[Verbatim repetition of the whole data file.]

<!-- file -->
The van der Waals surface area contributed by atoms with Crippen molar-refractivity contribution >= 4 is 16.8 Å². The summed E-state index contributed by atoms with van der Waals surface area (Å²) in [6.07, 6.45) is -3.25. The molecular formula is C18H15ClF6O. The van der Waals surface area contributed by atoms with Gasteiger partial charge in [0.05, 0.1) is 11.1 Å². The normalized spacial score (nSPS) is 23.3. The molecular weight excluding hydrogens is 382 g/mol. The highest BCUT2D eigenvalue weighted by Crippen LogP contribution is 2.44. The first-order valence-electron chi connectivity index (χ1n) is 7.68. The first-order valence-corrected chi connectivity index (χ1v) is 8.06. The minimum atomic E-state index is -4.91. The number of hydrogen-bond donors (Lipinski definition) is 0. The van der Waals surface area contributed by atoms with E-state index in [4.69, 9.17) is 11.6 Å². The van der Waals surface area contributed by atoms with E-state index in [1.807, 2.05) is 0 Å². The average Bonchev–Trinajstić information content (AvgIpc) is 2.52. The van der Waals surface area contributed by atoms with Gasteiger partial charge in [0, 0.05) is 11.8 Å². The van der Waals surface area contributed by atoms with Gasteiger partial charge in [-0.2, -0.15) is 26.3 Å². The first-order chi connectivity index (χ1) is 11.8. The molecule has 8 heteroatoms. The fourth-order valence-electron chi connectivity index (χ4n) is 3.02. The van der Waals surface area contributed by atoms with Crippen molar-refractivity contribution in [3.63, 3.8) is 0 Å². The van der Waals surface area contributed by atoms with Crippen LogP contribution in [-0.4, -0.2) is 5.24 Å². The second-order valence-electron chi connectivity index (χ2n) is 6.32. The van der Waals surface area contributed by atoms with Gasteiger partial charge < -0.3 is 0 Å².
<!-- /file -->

The van der Waals surface area contributed by atoms with Crippen molar-refractivity contribution >= 4 is 16.8 Å². The summed E-state index contributed by atoms with van der Waals surface area (Å²) in [6.07, 6.45) is -3.25. The molecular formula is C18H15ClF6O. The van der Waals surface area contributed by atoms with Gasteiger partial charge in [0.05, 0.1) is 11.1 Å². The normalized spacial score (nSPS) is 23.3. The molecular weight excluding hydrogens is 382 g/mol. The highest BCUT2D eigenvalue weighted by Crippen LogP contribution is 2.44. The first-order valence-electron chi connectivity index (χ1n) is 7.68. The first-order valence-corrected chi connectivity index (χ1v) is 8.06. The minimum atomic E-state index is -4.91. The number of hydrogen-bond donors (Lipinski definition) is 0. The van der Waals surface area contributed by atoms with E-state index in [4.69, 9.17) is 11.6 Å². The van der Waals surface area contributed by atoms with E-state index in [1.807, 2.05) is 0 Å². The average Bonchev–Trinajstić information content (AvgIpc) is 2.52. The van der Waals surface area contributed by atoms with Gasteiger partial charge in [0, 0.05) is 11.8 Å². The van der Waals surface area contributed by atoms with Gasteiger partial charge in [-0.2, -0.15) is 26.3 Å². The first-order chi connectivity index (χ1) is 11.8. The molecule has 8 heteroatoms. The fourth-order valence-electron chi connectivity index (χ4n) is 3.02. The van der Waals surface area contributed by atoms with Crippen molar-refractivity contribution in [3.63, 3.8) is 0 Å². The van der Waals surface area contributed by atoms with Crippen LogP contribution in [-0.4, -0.2) is 5.24 Å². The second-order valence-electron chi connectivity index (χ2n) is 6.32. The van der Waals surface area contributed by atoms with Gasteiger partial charge < -0.3 is 0 Å².